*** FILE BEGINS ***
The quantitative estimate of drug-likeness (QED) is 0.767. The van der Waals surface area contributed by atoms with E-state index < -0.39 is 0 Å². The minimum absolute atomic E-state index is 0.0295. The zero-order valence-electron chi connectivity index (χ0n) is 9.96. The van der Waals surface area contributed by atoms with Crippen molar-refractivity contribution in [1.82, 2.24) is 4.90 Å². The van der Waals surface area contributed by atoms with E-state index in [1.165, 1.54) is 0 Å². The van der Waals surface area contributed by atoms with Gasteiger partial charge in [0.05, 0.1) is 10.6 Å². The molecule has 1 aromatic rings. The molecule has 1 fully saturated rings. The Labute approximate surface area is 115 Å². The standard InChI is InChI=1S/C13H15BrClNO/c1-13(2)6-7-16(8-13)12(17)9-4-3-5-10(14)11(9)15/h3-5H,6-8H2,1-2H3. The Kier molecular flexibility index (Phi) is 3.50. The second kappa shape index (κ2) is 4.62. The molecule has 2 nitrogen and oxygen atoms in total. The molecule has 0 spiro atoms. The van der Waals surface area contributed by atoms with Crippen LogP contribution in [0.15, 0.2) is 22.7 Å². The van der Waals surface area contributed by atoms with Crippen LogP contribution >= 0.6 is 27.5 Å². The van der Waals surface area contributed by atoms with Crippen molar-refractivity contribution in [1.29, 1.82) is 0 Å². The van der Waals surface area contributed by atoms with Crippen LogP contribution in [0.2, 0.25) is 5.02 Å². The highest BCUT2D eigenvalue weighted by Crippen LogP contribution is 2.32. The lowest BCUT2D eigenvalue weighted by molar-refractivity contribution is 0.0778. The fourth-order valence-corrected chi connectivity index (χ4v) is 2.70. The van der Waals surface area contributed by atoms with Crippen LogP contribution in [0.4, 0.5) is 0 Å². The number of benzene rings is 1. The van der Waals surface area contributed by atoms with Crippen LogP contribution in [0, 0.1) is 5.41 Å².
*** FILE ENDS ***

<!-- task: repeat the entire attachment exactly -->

The quantitative estimate of drug-likeness (QED) is 0.767. The van der Waals surface area contributed by atoms with E-state index < -0.39 is 0 Å². The minimum absolute atomic E-state index is 0.0295. The zero-order valence-electron chi connectivity index (χ0n) is 9.96. The van der Waals surface area contributed by atoms with Crippen molar-refractivity contribution in [1.82, 2.24) is 4.90 Å². The van der Waals surface area contributed by atoms with E-state index in [1.165, 1.54) is 0 Å². The van der Waals surface area contributed by atoms with Gasteiger partial charge in [0.05, 0.1) is 10.6 Å². The molecule has 1 aromatic rings. The molecule has 1 fully saturated rings. The Labute approximate surface area is 115 Å². The standard InChI is InChI=1S/C13H15BrClNO/c1-13(2)6-7-16(8-13)12(17)9-4-3-5-10(14)11(9)15/h3-5H,6-8H2,1-2H3. The Kier molecular flexibility index (Phi) is 3.50. The second kappa shape index (κ2) is 4.62. The molecule has 2 nitrogen and oxygen atoms in total. The molecule has 0 spiro atoms. The van der Waals surface area contributed by atoms with Crippen LogP contribution in [0.15, 0.2) is 22.7 Å². The van der Waals surface area contributed by atoms with Crippen LogP contribution >= 0.6 is 27.5 Å². The van der Waals surface area contributed by atoms with Crippen molar-refractivity contribution in [1.29, 1.82) is 0 Å². The van der Waals surface area contributed by atoms with Crippen LogP contribution in [0.2, 0.25) is 5.02 Å². The highest BCUT2D eigenvalue weighted by Crippen LogP contribution is 2.32. The lowest BCUT2D eigenvalue weighted by molar-refractivity contribution is 0.0778. The fourth-order valence-corrected chi connectivity index (χ4v) is 2.70. The van der Waals surface area contributed by atoms with Crippen LogP contribution in [0.4, 0.5) is 0 Å². The number of benzene rings is 1. The van der Waals surface area contributed by atoms with Crippen LogP contribution in [0, 0.1) is 5.41 Å².